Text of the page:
Two books, which have changed how I see life, are the Journey of Souls by Michael Newton and The Seat of the Soul by Gary Zukav. Both books are instrumental in my spiritual growth and journey, answering questions about my soul’s journey and evoking thoughts, which are helping me understand how to align with my path and purpose. Both of these books were life-changing for me, opening me up to have ‘sight beyond what I see’, tapping into my multi-senses, seeking solace from within and helping me apply a mindful approach to all aspects of my life. My third book is one I recently wrote called Turning the Tide, Neuroscience, Spirituality and My Path Toward Emotional Health. The process of writing my book was very cathartic, revealing and healing. It opened me up to be vulnerable and explore how the three components of my life, neuroscience, spirituality and my emotional health (depression) is intertwined in a way which helps me evolve along my spiritual path in pursuit of enlightenment truth and wellbeing. All three I highly recommend to your readers.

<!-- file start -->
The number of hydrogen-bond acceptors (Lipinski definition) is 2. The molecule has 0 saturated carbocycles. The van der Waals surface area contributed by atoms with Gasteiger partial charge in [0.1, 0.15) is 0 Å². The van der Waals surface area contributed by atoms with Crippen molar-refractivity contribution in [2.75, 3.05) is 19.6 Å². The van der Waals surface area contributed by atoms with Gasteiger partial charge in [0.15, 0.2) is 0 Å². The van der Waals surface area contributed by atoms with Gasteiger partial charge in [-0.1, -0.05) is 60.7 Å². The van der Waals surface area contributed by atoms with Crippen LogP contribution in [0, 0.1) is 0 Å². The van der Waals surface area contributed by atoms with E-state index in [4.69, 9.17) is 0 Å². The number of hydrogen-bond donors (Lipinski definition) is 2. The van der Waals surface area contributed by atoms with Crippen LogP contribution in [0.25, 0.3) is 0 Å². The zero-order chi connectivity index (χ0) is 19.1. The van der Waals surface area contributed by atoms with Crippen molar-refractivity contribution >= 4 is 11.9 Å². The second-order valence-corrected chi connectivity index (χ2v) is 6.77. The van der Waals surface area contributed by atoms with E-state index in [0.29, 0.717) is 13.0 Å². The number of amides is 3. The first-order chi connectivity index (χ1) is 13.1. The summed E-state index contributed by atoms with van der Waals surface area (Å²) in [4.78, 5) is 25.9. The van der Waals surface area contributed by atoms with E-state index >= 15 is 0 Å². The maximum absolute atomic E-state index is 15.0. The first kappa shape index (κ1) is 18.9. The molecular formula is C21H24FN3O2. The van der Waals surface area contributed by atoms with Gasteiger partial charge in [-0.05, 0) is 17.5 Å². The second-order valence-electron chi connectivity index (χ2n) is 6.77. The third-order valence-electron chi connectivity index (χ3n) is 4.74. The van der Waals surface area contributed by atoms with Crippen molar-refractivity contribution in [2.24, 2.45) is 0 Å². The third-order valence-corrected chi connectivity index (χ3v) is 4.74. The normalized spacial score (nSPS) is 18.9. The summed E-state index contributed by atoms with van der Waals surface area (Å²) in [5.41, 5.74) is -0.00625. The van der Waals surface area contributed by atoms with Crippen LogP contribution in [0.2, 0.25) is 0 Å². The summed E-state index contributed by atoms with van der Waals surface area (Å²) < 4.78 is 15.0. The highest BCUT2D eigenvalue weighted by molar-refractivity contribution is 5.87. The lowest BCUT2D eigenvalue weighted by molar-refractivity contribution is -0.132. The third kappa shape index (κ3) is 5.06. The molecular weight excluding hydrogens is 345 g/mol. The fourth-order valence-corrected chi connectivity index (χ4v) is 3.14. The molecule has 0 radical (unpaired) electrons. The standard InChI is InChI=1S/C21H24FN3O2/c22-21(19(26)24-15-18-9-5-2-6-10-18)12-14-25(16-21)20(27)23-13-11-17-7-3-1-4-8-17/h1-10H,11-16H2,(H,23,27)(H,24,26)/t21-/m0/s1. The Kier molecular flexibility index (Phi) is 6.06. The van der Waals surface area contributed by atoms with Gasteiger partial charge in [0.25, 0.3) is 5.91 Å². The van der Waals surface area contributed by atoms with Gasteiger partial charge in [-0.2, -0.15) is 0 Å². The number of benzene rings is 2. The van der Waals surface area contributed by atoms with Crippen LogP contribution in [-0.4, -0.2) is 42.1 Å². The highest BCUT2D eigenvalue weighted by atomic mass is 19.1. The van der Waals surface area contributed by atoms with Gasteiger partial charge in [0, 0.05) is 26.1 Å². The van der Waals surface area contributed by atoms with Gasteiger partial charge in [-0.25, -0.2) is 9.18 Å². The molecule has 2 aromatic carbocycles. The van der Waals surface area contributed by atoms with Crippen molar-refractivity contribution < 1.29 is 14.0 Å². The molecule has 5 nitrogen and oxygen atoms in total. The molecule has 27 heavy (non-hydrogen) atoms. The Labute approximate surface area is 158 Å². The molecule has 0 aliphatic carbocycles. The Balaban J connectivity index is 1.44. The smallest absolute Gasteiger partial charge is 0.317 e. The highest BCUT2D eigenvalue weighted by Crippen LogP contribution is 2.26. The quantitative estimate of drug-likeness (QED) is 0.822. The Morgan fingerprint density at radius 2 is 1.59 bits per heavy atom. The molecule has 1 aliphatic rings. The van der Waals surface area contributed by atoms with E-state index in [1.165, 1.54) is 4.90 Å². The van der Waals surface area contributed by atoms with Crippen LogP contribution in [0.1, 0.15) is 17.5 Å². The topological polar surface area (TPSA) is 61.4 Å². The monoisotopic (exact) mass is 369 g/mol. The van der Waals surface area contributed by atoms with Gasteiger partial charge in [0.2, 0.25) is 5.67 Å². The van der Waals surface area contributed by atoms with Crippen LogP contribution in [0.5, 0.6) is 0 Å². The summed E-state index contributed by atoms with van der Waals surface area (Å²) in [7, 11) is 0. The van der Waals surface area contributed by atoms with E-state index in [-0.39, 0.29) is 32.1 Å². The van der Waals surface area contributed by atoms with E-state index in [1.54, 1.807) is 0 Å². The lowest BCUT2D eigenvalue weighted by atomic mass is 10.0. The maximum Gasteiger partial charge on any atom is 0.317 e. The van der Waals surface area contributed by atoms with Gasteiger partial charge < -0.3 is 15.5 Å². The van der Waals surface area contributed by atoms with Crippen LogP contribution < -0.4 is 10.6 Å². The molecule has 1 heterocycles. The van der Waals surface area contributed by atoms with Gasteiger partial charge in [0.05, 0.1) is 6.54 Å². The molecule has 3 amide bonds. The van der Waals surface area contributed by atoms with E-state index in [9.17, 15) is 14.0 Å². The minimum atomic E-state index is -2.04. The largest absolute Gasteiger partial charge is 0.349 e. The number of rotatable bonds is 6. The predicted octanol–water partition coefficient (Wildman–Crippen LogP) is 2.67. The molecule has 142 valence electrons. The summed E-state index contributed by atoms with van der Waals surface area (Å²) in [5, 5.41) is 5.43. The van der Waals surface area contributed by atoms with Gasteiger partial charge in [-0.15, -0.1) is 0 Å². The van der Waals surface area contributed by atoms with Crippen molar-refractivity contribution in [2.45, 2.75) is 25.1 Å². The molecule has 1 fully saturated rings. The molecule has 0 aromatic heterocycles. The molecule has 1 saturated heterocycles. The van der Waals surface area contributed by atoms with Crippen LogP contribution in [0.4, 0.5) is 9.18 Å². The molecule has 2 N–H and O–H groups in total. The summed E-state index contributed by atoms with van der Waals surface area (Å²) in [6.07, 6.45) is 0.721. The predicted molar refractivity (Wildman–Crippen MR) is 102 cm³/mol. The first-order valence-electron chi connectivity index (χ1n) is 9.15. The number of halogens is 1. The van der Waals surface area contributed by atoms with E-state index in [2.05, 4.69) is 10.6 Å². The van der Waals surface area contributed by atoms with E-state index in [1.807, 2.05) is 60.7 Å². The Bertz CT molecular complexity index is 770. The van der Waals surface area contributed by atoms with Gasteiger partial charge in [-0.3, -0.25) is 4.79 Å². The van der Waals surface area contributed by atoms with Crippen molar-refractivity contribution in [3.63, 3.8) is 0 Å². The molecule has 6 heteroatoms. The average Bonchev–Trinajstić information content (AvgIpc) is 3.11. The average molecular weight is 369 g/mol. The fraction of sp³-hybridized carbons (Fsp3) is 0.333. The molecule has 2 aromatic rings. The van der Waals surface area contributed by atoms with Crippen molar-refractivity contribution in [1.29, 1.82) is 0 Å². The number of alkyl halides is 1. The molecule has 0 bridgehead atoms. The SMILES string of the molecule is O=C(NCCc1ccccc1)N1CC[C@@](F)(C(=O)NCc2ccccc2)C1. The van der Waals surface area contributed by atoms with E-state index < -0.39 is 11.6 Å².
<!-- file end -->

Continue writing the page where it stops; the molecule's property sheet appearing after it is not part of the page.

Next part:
Describe why lifelong learning is important to you.
It’s simple; my ultimate goal in life is to reach my full potential in alignment with my path and purpose. This may seem like an impossible task, however, to get close to my goal I have to be open to continual learning. It’s a journey, a growing experience, one of evolution over time both in my professional and personal life. The only way I can move forward is by learning concepts, skills and theories that will stretch my mind and help me be open to new possibilities.

Describe the voice of success that you hear in your head.